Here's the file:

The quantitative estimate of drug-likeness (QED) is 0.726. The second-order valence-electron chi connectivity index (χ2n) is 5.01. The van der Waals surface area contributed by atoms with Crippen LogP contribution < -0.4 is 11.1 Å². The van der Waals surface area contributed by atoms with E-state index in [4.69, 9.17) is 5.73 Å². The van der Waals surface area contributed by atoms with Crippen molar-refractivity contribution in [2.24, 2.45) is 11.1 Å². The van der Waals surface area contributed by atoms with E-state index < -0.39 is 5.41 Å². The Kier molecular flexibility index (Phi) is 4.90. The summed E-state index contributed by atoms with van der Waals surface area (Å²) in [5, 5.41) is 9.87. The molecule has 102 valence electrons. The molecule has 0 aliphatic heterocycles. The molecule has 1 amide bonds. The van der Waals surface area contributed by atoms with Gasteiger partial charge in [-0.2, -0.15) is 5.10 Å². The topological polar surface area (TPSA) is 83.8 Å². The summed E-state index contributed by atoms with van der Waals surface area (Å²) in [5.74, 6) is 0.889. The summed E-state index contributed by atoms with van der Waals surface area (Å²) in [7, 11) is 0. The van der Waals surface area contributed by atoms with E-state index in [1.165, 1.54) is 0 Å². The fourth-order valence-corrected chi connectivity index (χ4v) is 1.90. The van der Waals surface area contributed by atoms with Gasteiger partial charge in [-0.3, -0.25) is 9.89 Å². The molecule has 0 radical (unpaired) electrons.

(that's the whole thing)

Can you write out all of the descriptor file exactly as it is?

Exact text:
The quantitative estimate of drug-likeness (QED) is 0.726. The second-order valence-electron chi connectivity index (χ2n) is 5.01. The van der Waals surface area contributed by atoms with Crippen LogP contribution < -0.4 is 11.1 Å². The van der Waals surface area contributed by atoms with E-state index in [4.69, 9.17) is 5.73 Å². The van der Waals surface area contributed by atoms with Crippen molar-refractivity contribution in [2.24, 2.45) is 11.1 Å². The van der Waals surface area contributed by atoms with E-state index < -0.39 is 5.41 Å². The Kier molecular flexibility index (Phi) is 4.90. The summed E-state index contributed by atoms with van der Waals surface area (Å²) in [5, 5.41) is 9.87. The molecule has 102 valence electrons. The molecule has 0 aliphatic heterocycles. The molecule has 1 amide bonds. The van der Waals surface area contributed by atoms with Gasteiger partial charge in [-0.2, -0.15) is 5.10 Å². The topological polar surface area (TPSA) is 83.8 Å². The summed E-state index contributed by atoms with van der Waals surface area (Å²) in [5.74, 6) is 0.889. The summed E-state index contributed by atoms with van der Waals surface area (Å²) in [7, 11) is 0. The van der Waals surface area contributed by atoms with E-state index in [1.165, 1.54) is 0 Å². The fourth-order valence-corrected chi connectivity index (χ4v) is 1.90. The van der Waals surface area contributed by atoms with Gasteiger partial charge in [-0.3, -0.25) is 9.89 Å². The molecule has 0 radical (unpaired) electrons.